Third (and most recent) in a series of national probability surveys conducted by AHRQ on the financing and utilization of medical care in the United States. MEPS is the most recent in a series of medical expenditure surveys that began in 1977 as the National Medical Care Expenditure Survey and later became the National Medical Expenditure Survey (NMES) (1977, 1980, 1987).
Scope: provides information on health expenditures by or on behalf of families and individuals, the financing of these expenditures, and each person's use of services.
Sample Size and Makeup: (1) Households: national probability sample of the noninstitutionalized USA civilian population (2) Institutional Population: sample of nursing and personal care homes and facilities for the mentally retarded and residents admitted to those facilities. (3) American Indians and Alaskan Natives living on or near federal reservations.
How segmented: Age, Marital status, student status, veteran status, race, ethnicity
History: 1977: National Medical Care Expenditure Survey, 1980: National Medical Care and Utilization Survey, 1987: National Medical Expenditure Survey. Updated by the Medical Expenditure Panel Survey (see earlier in guide)
Where do I get the data? AHRQ;  for historical series see ICPSR. Also available through IPUMS.
Questions: What is the average length of wait to see a doctor in a given specialty? Do physicians follow their own advice about smoking? Does a person's income determine how often they get a mammogram? How often do doctors only recommend necessary surgery? What is the cost of X procedure?


National Center for Health Statistics
The National Center for Health Statistics (NCHS) is a part of the Centers for Disease Control and Prevention (CDC), U.S. Department of Health and Human Services. The mission of the NCHS is to provide statistical information that will guide actions and policies to improve the health of the American people. NCHS data systems include data on vital events as well as information on health status, lifestyle and exposure to unhealthy influences, the onset and diagnosis of illness and disability, and the use of health care. These data are used by policy makers in Congress and the Administration, by medical researchers, and by others in the health community. Princeton participates in the NCHS Public-Use data program.

National Ambulatory Medical Care Survey Series (NAMCS)
Years covered:
1973-1981, 1985, 1989+.
Scope: contains data on medical care provided in physician's offices; Obtains data on the number of office visits and by selected physician characteristics. Data describing the nature of office visits include the patient's problem, prior visit status, referral status, major reason for the visit, physician's diagnosis, diagnostic and therapeutic services provided, and duration of the visit.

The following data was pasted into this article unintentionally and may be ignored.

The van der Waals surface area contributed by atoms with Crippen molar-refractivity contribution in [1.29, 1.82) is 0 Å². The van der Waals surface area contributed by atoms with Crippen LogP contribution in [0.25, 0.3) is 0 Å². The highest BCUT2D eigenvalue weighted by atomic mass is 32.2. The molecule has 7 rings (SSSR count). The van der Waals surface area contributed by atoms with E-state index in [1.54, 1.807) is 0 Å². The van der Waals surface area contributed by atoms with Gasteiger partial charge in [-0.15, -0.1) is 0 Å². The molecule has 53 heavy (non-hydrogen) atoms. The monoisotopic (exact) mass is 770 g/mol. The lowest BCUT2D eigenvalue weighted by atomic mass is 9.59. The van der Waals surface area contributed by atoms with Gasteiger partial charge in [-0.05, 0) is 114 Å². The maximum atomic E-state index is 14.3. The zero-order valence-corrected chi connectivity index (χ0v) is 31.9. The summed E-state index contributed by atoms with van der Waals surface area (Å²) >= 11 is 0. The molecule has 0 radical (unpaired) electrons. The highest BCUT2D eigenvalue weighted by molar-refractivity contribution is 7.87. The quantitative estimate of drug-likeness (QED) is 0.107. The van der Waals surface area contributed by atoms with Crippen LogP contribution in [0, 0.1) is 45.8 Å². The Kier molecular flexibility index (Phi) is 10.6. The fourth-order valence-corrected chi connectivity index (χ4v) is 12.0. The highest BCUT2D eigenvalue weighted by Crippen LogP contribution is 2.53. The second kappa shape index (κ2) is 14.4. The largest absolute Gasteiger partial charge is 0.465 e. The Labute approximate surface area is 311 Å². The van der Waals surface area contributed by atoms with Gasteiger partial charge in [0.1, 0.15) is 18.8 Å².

Sample Size and Makeup: continuously sampled survey based on a nationwide multistage probability sample of patient records. The physicians from which records are obtained are nonfederally-employed and are primarily involved in office-based patient care, but not engaged in the specialties of radiology, pathology, or anesthesiology.
How segmented: patient (age, race, sex of patient); physician (geographic location, type of practice, specialization)
Where do I get the data? See ICPSR  ICPSR is usually a year or two behind. More recent datasets may be available on the NCHS site.
Questions: How do patients pay? Does the patient smoke? Does drug or alcohol abuse impact the # of doctor's visits? Does race, sex, or age impact the # of doctor's visits? Which demographic groups tend to use X prescription? Which are the most popular specialties? What % of the population is most likely to see a physician for X illness?

National Hospital Ambulatory Medical Care Survey Series
Years covered:
1992+. More recent datasets may be available on the NCHS site.
Scope: contains data on visits to hospital outpatient departments and emergency departments. Obtains data on demographics, triage, complaints, diagnosis, services, medications and immunizations provided, and waiting time.
Sample Size and Makeup:Visits to the emergency and outpatient departments of noninstitutional general and short-stay hospitals within the 50 states and the District of Columbia, which had an average length of stay of less than 30 days, or to hospitals whose specialty was general (medical or surgical) or children's general. Excluded were federal hospitals, hospital units within institutions, and hospitals with less than six beds staffed for patient use.
How segmented: patient (age, race, sex of patient); geographic location of facility.

National Health Interview Survey Series (NHIS)
Years covered:
1975- . For 1963-1975, see Health Interview Surveys.
Scope: basic purpose is to obtain information about the amount and distribution of illness, its effects in terms of disability and chronic impairments, and the kinds of health services people receive. Information on the utilization of medical care facilities is also available in the form of data on medical and dental care, hospitalization, preventive care, nursing care, prosthetic appliances, and self-care. The Core variables are contained in the files for household, person, condition, doctor visit, and hospital data. Each year additional batteries of questions are asked which focus on specific topics.